or Connect
New Posts  All Forums:

Posts by auxio

I agree.  A workstation class machine needs to have that macho factor to it.  If you can't lift it, you don't need it.
I don't think it's possible to combine more confusing jargon and technology which no one really cares about into one app description.  Just tell people what it does and why they should care, not what it's made out of.
This quote is the essence of what frustrates me about pure left brain thinkers (who make up the vast majority of people in executive positions these days): because they don't comprehend the creative process, and don't pay attention to details, they assign no value to it.   I guess maintaining this position is self serving because it allows you to pull a ridiculous salary/benefits off the backs of the people who are truly innovating and creating value.  Unfortunately,...
    Yes, but I'd say your perspective is a bit skewed because you work in IT.  Honestly, tell me how many average Mac users would know to find the true network path for the M: drive (or whatever Windows network drives/shares are set up at a Microsoft shop)?   Sure the IT department could set up scripts which automatically mount those shares for them on login.  But again, other people who only use Windows will be using drive letters to tell people where to get things on...
    Are you seriously that naive to think that Macs don't require IT support when placed on a Microsoft-centric network?  Here's a couple of examples which would require IT support for the average Mac user in my workplace:   1) Someone who has only ever used Windows sends out an email with a link to get a file off the M: drive. 2) You need to fill out a company form/timesheet on an intranet website which only works in Internet Explorer.   My point was definitely limited...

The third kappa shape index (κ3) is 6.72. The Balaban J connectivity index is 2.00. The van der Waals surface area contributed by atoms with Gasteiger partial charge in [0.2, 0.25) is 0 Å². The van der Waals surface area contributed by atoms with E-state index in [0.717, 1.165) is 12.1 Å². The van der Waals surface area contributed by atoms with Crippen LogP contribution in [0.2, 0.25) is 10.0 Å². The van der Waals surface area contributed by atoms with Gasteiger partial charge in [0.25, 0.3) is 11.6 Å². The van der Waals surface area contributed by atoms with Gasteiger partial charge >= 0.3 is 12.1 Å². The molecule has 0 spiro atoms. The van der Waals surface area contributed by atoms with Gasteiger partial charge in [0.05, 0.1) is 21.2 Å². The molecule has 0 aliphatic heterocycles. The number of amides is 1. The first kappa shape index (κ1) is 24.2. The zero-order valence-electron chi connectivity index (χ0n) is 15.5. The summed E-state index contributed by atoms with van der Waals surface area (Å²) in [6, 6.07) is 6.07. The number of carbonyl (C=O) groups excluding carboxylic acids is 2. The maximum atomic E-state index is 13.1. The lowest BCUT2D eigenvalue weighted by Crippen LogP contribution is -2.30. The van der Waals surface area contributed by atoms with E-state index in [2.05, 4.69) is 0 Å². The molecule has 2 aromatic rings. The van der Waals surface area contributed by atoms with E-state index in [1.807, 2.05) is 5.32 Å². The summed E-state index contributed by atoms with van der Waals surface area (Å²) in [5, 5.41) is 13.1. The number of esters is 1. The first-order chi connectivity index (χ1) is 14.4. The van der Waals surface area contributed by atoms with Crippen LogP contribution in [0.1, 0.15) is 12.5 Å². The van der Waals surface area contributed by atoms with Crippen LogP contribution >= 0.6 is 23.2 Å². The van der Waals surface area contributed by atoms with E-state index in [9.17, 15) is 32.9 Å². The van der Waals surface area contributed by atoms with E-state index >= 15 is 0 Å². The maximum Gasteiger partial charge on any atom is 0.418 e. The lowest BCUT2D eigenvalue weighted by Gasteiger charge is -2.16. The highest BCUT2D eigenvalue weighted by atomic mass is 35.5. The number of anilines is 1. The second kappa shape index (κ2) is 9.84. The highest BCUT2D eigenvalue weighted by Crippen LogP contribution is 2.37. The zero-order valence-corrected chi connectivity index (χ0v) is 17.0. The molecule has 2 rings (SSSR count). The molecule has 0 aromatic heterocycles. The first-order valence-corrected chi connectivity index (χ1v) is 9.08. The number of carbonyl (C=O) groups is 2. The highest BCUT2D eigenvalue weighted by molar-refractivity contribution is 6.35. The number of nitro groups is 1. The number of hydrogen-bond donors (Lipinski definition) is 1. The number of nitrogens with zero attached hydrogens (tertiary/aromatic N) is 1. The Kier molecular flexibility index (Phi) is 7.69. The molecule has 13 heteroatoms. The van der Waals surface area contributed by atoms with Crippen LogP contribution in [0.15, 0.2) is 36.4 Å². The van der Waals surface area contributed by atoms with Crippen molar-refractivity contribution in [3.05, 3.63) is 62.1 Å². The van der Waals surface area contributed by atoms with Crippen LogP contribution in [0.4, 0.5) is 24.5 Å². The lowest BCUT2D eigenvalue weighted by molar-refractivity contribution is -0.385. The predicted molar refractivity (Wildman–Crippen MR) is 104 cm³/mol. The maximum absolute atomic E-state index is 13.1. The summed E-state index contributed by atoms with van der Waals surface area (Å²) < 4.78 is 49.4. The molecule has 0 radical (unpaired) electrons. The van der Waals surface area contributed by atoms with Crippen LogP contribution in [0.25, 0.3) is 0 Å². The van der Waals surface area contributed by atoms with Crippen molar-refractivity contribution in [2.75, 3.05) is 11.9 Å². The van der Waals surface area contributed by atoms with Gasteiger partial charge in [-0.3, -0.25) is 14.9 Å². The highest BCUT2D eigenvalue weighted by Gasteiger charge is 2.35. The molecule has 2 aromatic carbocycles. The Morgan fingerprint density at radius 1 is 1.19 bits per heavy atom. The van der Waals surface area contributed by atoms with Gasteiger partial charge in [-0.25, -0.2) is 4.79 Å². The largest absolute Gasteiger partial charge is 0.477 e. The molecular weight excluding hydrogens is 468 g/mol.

Security is only part of the picture.  IT departments also want "easy to manage/support".  That's where Apple's model shines over Google's.   On the Android side of things, too many cooks means too many people passing the buck (or dropping the ball) when things go wrong.  With Apple, it's a one-stop shop no matter what the problem.
    All percentages like this show is that a lot of people use one or more of the following rationale when deciding what computer to purchase:   1) Which one is cheapest? (i.e. I only think about the initial cost, not the long term maintenance and frustration/time waste costs) 2) Which one do I already know? (i.e. conservatism, not interested in trying new things) 3) Which one does everyone else I know use? (i.e. safety in numbers, groupthink)   They say nothing about...
Ah hardware companies... I think too many of them took Alan Kay's quote about being "serious about software" to mean that they can just design hardware and do a half-arsed job on the software side. I had the exact same experience writing drivers for Linux about 10 years ago (even as part of commercial projects).Linux survives because it's an easy system for comp sci students to tinker with.That's why I got into it - it was easy to download and install on the "built from...
Apple's JRE implementation predates OpenJDK by a long shot. I remember working with Apple's engineers at the WWDC in 2003 tracking down JRE bugs via gdb, and their implementation looked significantly different from others I'd worked with before at the time (notably the Linux Blackdown implementation). It was mostly done in Objective-C and Cocoa. Which is how they were able to create the Cocoa-Java bridge (popular at the time, but now defunct).Before you get all high and...
Let's clear up the misconceptions here:Java is a programming language plus a specification of a runtime environment in which programs written using the Java programming language will run. The key word there is "specification".On each operating system, a Java runtime developer/maintainer uses that specification as the basis for creating a runtime environment (for the purpose of allowing Java applications to be run on that operating system).So, if security holes exist in...
New Posts  All Forums: